Tuesday, September 21, 2010

What Is Truth?

by John MacArthur

One of the most profound and eternally significant questions in the Bible was posed by an unbeliever. Pilate - the man who handed Jesus over to be crucified - turned to Jesus in His final hour, and asked, "What is truth?" It was a rhetorical question, a cynical response to what Jesus had just revealed: "I have come into the world, to testify to the truth."
Two thousand years later, the whole world breathes Pilate's cynicism. Some say truth is a power play, a metanarrative constructed by the elite for the purpose of controlling the ignorant masses. To some, truth is subjective, the individual world of preference and opinion. Others believe truth is a collective judgment, the product of cultural consensus, and still others flatly deny the concept of truth altogether.
So, what is truth?
Here's a simple definition drawn from what the Bible teaches: Truth is that which is consistent with the mind, will, character, glory, and being of God. Even more to the point: Truth is the self-expression of God. That is the biblical meaning of truth. Because the definition of truth flows from God, truth is theological.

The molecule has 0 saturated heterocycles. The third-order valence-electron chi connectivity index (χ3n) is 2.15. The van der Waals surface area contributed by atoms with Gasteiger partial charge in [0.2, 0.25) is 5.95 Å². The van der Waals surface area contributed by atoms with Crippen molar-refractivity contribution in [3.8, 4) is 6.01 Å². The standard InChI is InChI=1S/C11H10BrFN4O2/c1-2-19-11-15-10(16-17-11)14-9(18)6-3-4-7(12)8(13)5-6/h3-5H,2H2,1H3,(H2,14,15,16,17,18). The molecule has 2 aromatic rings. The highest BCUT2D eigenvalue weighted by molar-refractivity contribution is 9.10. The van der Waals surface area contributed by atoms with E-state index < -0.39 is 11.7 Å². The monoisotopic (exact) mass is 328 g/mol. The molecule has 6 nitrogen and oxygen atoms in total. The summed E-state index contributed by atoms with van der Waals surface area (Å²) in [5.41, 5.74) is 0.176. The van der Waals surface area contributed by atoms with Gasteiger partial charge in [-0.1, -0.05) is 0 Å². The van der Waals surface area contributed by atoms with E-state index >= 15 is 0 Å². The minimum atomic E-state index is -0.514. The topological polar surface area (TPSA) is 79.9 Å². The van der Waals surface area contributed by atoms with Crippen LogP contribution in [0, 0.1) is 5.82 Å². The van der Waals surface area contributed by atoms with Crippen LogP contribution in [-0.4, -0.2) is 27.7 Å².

Truth is also ontological - which is a fancy way of saying it is the way things really are. Reality is what it is because God declared it so and made it so. Therefore God is the author, source, determiner, governor, arbiter, ultimate standard, and final judge of all truth.
The Old Testament refers to the Almighty as the "God of truth" (Deut. 32:4; Ps. 31:5; Is. 65:16). When Jesus said of Himself, "I am...the truth" (John 14:6, emphasis added), He was thereby making a profound claim about His own deity. He was also making it clear that all truth must ultimately be defined in terms of God and His eternal glory. After all, Jesus is "the brightness of [God's] glory and the express image of His person" (Heb. 1:3). He is truth incarnate - the perfect expression of God and therefore the absolute embodiment of all that is true.

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